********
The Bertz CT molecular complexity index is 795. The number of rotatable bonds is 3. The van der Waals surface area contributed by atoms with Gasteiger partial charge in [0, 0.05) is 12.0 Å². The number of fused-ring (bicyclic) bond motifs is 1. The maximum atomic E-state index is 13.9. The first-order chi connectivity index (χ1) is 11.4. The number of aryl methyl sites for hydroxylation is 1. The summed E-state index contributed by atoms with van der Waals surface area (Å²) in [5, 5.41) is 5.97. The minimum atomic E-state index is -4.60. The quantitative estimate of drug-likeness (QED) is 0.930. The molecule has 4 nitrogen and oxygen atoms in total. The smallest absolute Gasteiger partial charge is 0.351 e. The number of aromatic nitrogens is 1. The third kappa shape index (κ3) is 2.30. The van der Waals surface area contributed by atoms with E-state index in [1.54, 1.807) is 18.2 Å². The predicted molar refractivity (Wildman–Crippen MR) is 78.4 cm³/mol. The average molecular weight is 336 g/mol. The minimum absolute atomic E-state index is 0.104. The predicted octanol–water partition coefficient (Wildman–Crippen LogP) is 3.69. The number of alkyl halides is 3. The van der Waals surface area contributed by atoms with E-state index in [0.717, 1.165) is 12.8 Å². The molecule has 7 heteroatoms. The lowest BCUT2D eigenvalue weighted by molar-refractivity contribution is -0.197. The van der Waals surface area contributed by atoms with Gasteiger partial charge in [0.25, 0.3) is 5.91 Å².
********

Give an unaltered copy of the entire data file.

The Bertz CT molecular complexity index is 795. The number of rotatable bonds is 3. The van der Waals surface area contributed by atoms with Gasteiger partial charge in [0, 0.05) is 12.0 Å². The number of fused-ring (bicyclic) bond motifs is 1. The maximum atomic E-state index is 13.9. The first-order chi connectivity index (χ1) is 11.4. The number of aryl methyl sites for hydroxylation is 1. The summed E-state index contributed by atoms with van der Waals surface area (Å²) in [5, 5.41) is 5.97. The minimum atomic E-state index is -4.60. The quantitative estimate of drug-likeness (QED) is 0.930. The molecule has 4 nitrogen and oxygen atoms in total. The smallest absolute Gasteiger partial charge is 0.351 e. The number of aromatic nitrogens is 1. The third kappa shape index (κ3) is 2.30. The van der Waals surface area contributed by atoms with E-state index in [1.54, 1.807) is 18.2 Å². The predicted molar refractivity (Wildman–Crippen MR) is 78.4 cm³/mol. The average molecular weight is 336 g/mol. The minimum absolute atomic E-state index is 0.104. The predicted octanol–water partition coefficient (Wildman–Crippen LogP) is 3.69. The number of alkyl halides is 3. The van der Waals surface area contributed by atoms with E-state index in [0.717, 1.165) is 12.8 Å². The molecule has 7 heteroatoms. The lowest BCUT2D eigenvalue weighted by molar-refractivity contribution is -0.197. The van der Waals surface area contributed by atoms with Gasteiger partial charge in [0.25, 0.3) is 5.91 Å².